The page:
Last year was undoubtedly a great one for Chichester Festival Theatre’s musicals – Singin’ in the Rain and Sweeney Todd both figured very highly in end of year lists and both were granted West End transfers after their sell-out runs. But there’s always a danger in revisiting shows one has loved, there’s no guarantee that the magic will be recaptured again especially in larger theatres. So I’ve currently avoided going back to Singin’ in the Rain in its new home in the Palace (though never say never) and hadn’t thought I’d go back to Sweeney Todd which has just started previews at the Adelphi. But when kindly offered a ticket, I couldn’t resist the opportunity to return to the Demon Barber of Fleet Street.
My original review can be read here and in many ways, much of what I said still stands. It’s a highly atmospheric, effective production of Sondheim’s classic revenge tale which lives on its luxury lead casting in a transformed Michael Ball as the titular Todd and an incandescent Imelda Staunton as Mrs Lovett. Staunton truly is epic here, thoroughly attuned to the comedy especially in the one-upmanship of ‘A Little Priest’ but also movingly desperate as her inclinations remain unfulfilled and she is possibly better here than in Chichester. Michael Ball didn’t quite live up to the memory of his performance, missing some of the necessary malevolence, though he still sings the part well. Continue reading “Re-review: Sweeney Todd, Adelphi Theatre”
Though the temptation is strong, and the actuality may well prove so, I don’t think I will be catching quite so much theatre in 2012 as I did last year. I could do with a slightly better balance in my life and also, I want to focus a little more on the things I know I have a stronger chance of enjoying.
So, I haven’t booked a huge amount thus far, especially outside of London where I think I will rely more on recommendations, but here’s what I’m currently looking forward to the most: Continue reading “Shows I am looking forward to in 2012”
“No denying times is hard sir, even harder than the worst pies in London”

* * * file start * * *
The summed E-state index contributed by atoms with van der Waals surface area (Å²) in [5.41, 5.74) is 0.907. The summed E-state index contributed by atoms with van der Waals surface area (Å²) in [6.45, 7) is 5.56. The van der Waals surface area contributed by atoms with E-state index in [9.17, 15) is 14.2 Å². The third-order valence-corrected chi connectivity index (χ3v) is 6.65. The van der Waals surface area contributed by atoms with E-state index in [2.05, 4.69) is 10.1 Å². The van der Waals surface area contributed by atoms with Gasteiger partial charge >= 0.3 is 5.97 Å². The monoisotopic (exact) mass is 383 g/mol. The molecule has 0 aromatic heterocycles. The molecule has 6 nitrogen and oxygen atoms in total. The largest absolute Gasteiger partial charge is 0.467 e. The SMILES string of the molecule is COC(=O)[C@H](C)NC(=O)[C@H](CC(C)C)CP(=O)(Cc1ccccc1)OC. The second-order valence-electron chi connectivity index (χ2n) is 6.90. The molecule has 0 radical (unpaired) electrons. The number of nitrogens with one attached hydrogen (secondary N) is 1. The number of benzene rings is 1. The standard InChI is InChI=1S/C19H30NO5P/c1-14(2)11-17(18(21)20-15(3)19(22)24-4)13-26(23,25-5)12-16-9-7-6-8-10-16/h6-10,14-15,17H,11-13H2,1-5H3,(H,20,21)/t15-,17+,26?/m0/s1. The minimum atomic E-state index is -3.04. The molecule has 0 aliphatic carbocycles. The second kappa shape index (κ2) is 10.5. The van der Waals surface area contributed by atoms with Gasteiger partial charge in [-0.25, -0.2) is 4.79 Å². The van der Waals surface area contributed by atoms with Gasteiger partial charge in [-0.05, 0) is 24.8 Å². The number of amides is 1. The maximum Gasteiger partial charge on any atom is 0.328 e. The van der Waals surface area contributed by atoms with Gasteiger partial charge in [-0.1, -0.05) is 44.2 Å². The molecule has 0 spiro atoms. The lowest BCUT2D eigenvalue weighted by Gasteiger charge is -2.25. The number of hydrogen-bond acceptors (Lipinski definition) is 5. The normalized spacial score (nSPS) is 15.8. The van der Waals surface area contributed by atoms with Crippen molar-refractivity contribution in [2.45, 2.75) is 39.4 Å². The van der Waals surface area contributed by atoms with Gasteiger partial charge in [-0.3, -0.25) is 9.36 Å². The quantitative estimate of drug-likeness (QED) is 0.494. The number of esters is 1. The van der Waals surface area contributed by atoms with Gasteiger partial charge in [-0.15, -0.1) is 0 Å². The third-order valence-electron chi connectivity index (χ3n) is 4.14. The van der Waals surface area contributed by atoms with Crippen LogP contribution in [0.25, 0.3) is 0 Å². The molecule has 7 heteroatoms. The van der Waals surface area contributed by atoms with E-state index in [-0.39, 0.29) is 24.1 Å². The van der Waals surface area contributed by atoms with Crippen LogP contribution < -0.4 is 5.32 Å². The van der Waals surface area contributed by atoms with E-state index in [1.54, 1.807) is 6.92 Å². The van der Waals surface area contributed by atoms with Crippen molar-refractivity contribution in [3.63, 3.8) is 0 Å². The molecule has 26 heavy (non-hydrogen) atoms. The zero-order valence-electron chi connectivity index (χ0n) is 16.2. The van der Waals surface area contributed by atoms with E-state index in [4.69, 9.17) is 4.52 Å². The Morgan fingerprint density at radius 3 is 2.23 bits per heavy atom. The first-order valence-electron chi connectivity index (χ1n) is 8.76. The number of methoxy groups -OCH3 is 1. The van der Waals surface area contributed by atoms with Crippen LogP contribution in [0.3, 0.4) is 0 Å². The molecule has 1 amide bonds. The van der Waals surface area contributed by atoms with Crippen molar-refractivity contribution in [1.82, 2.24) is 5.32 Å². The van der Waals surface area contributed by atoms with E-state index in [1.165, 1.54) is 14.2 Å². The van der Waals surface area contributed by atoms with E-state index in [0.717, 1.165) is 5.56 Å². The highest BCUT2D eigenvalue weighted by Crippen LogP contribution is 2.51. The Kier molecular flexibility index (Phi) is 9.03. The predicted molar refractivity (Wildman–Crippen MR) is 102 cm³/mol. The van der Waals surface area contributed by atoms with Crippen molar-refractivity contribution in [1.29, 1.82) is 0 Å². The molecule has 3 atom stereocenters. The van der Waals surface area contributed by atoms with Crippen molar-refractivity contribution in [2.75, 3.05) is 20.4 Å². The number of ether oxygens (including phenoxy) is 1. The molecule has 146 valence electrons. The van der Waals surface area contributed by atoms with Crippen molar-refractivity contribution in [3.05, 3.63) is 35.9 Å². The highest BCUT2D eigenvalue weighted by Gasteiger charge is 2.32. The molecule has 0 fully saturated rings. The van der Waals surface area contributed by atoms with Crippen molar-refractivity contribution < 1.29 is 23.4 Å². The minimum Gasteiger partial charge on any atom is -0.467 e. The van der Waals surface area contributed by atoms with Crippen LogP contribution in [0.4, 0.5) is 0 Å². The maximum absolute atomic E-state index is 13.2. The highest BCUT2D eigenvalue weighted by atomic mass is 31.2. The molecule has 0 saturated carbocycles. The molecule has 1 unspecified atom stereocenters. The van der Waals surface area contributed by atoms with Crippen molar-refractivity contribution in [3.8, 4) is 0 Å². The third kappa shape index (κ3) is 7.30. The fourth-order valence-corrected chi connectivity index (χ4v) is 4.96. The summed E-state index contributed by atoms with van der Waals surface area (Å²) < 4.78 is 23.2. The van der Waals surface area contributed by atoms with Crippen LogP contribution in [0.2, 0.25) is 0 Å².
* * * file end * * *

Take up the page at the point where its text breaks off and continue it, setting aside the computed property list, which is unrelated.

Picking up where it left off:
This may surprise some people but Sondheim’s Sweeney Todd is actually the same age as me given that I have been 29 for the last 3 years! As one of the few not to receive a major production in London in his 80th birthday year, the 1979 show Sweeney Todd – The Demon Barber of Fleet Street now receives attention from Chichester Festival Theatre with an excellent revival that will surely end up in the West End in due course. Jonathan Kent’s production relocates Hugh Wheeler’s book to the 1930s, playing on the overtones of economic crisis and undertones of emotional fascism, whilst Sondheim’s classic music and lyrics create worlds of emotional intensity. The story centres on Benjamin Barker, a skilled barber falsely charged and sentenced to transportation to Australia by a corrupt judge. Fifteen years later he returns to discover he has lost his wife and child, and so reinvents himself as Sweeney Todd, searching out for ways to be avenged. A chance meeting with former landlady Mrs Lovett sees him set up shop again as a barber in the room above her pie shop and the unlikely pair find a mutually convenient business arrangement as Todd finds it impossible to control his murderous urges and Lovett is in desperate need of cheap fillings for her pies…
Imelda Staunton is ideal casting for Mrs Lovett: younger readers will certainly recognise her as Dolores Umbridge but may not be aware of her outstanding musical theatre credentials which formed a major part of her earlier career, including an Olivier award winning turn as the Baker’s Wife in Into the Woods, also by Sondheim. The comic business of the first half with her discovery of the first body and the later ‘A Little Priest’ is as good as you would dare hope it could be, but where she really excels is in the second half as she delves into the darker side of this woman. The desperation exposed by Todd’s lack of enthusiasm for her seaside dream cuts deep but then as her young charge edges ever closer to the truth of what is going on, the ugly truth rears its head with a frankly terrifying rendition of ‘Not While I’m Around’ – don’t make eye contact with her at the end of the song, it will scar you for life! And Michael Ball as the titular Demon Barber is also terrifically good, he’s undergone quite the makeover and is virtually unrecognisable, looking more like a brownshirt than anything. He captures the laconic cruelty and the glowering menace of a man shorn of his moral framework and his rich voice swoops around Sondheim’s score with consummate ease. Continue reading “Review: Sweeney Todd, Chichester Festival Theatre”